A recent New York Times story mentions how the temple offerings of poor people in
When I think of people in Egypt not being able to buy bread, of people in Mexico buying less tortillas, of people in India having less rice and lentils, and people in Africa sometimes not being able to buy food at all, I want to shake those I know who deign pasta because it has too many carbs, who won’t buy veggies unless they’re organic, who have the luxuries of buying carbon neutral products regardless of what they cost, who won’t eat leftovers and throw out food, who won’t eat chicken unless it’s at least free range, or who allow a caprice to let food rot in the frig because they feel like eating something else. But of course shaking them would not instill the sense of privilege we ought to feel. Sometimes we can’t help our circumstances, and the people I have in mind didn’t choose their advantages, but regardless of our advantages, large or small, those of us who have, have a responsibility to those who have not. It often hurts to remember that many go hungry while I and so many count calories not to gain weight, and it’s easy to forget about those who hunger, because frankly, sometimes bringing them into consciousness also brings pain.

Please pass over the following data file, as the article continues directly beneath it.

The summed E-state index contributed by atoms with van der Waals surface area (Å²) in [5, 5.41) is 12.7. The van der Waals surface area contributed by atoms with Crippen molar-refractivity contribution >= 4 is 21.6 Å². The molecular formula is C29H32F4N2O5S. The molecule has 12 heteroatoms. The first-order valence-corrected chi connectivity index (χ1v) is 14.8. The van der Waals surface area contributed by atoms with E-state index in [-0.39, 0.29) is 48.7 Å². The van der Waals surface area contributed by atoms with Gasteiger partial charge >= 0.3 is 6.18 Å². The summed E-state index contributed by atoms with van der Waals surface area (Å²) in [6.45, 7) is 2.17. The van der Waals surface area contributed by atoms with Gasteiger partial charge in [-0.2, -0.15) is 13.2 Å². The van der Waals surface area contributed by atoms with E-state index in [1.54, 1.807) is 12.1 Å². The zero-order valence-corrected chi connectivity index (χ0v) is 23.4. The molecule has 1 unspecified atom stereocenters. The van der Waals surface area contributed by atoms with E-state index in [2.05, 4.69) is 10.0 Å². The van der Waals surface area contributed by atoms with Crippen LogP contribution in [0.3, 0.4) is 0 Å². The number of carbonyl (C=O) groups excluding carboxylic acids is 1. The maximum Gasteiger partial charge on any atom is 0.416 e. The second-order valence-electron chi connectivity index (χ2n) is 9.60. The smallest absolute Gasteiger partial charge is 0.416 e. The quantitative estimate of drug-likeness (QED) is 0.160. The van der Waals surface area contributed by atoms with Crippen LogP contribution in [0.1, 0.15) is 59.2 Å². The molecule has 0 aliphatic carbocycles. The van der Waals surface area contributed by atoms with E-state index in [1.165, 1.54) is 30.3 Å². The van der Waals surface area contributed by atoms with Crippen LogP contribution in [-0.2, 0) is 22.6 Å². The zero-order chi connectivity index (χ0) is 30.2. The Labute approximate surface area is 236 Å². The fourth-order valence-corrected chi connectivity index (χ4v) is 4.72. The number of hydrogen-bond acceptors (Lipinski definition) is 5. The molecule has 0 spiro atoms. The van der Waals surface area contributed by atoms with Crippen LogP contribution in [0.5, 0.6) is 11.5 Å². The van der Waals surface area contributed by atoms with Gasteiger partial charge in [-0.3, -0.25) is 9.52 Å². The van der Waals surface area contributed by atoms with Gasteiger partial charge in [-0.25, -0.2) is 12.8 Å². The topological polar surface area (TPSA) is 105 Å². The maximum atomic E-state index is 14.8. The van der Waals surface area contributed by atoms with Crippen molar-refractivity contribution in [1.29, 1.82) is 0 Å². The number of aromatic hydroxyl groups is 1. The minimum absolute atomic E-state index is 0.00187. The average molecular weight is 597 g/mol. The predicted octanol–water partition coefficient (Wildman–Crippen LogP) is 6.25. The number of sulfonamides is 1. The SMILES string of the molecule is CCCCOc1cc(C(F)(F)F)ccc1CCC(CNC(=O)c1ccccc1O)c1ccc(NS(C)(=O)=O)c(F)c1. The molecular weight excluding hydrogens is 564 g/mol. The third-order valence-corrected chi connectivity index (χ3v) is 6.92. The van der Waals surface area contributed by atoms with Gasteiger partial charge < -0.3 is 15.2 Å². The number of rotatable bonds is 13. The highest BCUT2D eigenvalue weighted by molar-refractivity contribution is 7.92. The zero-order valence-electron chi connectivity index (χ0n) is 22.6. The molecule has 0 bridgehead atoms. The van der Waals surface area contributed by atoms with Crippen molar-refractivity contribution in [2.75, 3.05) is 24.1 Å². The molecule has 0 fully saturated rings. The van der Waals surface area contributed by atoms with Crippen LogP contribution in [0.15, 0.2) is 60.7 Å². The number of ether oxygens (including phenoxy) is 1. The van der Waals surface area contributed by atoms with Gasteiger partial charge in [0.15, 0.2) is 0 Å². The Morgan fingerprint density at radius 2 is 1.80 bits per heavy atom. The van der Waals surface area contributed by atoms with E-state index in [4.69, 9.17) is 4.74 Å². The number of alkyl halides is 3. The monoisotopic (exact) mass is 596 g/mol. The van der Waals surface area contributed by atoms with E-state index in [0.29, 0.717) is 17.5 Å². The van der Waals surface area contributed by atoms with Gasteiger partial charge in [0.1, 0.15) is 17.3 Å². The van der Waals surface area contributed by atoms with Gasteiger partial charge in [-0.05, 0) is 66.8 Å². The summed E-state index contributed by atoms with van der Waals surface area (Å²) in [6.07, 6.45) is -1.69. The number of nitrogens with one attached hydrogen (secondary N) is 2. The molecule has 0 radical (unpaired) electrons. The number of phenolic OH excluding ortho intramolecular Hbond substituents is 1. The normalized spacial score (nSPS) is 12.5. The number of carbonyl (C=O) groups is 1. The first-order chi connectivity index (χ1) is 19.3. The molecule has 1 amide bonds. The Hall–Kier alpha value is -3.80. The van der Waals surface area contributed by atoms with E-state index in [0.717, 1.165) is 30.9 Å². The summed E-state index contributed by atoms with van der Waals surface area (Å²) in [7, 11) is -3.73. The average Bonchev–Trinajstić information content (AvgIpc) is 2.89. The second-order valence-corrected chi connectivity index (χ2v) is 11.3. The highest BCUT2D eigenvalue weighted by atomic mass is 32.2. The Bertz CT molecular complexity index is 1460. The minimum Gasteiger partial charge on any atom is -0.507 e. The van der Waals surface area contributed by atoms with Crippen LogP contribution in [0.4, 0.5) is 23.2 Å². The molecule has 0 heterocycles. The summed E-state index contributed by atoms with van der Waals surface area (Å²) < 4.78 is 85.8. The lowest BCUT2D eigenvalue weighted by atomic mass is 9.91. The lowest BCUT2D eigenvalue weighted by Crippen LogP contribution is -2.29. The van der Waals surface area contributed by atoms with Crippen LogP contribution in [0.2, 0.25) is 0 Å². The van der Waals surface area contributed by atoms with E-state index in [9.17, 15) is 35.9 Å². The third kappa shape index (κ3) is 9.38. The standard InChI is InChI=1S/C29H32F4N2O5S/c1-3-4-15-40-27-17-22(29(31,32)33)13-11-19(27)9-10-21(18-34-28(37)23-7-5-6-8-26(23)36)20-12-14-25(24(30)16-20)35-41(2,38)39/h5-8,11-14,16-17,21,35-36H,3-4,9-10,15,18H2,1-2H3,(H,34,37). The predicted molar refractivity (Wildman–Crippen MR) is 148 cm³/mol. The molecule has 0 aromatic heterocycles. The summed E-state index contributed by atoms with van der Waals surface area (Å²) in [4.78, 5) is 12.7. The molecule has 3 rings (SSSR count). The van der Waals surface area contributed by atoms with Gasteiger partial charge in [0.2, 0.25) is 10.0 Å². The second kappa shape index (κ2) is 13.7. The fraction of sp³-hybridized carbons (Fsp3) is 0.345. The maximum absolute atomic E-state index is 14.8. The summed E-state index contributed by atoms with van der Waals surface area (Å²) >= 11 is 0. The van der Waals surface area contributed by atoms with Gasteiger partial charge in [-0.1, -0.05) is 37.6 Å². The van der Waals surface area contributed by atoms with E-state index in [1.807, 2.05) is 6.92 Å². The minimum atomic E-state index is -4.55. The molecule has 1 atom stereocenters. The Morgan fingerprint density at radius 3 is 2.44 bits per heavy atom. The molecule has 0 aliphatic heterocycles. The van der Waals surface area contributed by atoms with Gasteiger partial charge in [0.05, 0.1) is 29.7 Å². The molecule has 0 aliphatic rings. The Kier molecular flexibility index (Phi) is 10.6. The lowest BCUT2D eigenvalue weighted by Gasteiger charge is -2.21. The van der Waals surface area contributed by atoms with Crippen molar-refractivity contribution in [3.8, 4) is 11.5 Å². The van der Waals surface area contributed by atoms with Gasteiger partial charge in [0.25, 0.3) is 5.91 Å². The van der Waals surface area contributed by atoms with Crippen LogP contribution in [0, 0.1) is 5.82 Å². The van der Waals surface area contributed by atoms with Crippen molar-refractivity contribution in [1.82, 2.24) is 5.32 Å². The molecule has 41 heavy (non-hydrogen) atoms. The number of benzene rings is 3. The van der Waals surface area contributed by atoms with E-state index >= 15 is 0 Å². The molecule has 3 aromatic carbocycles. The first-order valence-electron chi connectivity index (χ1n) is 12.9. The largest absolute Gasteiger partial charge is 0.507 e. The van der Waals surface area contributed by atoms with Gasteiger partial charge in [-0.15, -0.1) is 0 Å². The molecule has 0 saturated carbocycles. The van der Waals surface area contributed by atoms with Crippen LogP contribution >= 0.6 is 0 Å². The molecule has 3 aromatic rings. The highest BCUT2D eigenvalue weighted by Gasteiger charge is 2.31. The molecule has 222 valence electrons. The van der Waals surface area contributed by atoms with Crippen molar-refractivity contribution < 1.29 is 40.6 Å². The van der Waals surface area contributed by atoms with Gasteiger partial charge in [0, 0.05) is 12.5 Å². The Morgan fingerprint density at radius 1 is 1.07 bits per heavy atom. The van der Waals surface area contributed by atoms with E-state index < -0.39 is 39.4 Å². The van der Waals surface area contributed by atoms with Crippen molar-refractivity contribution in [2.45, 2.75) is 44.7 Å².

It’s easy to assuage the murmurings of our principles, ethics and scruples by writing a check to whatever charity will next solicit us. But it’s not enough. We must widen the range of our conscience to deepen our understanding of what it means to share.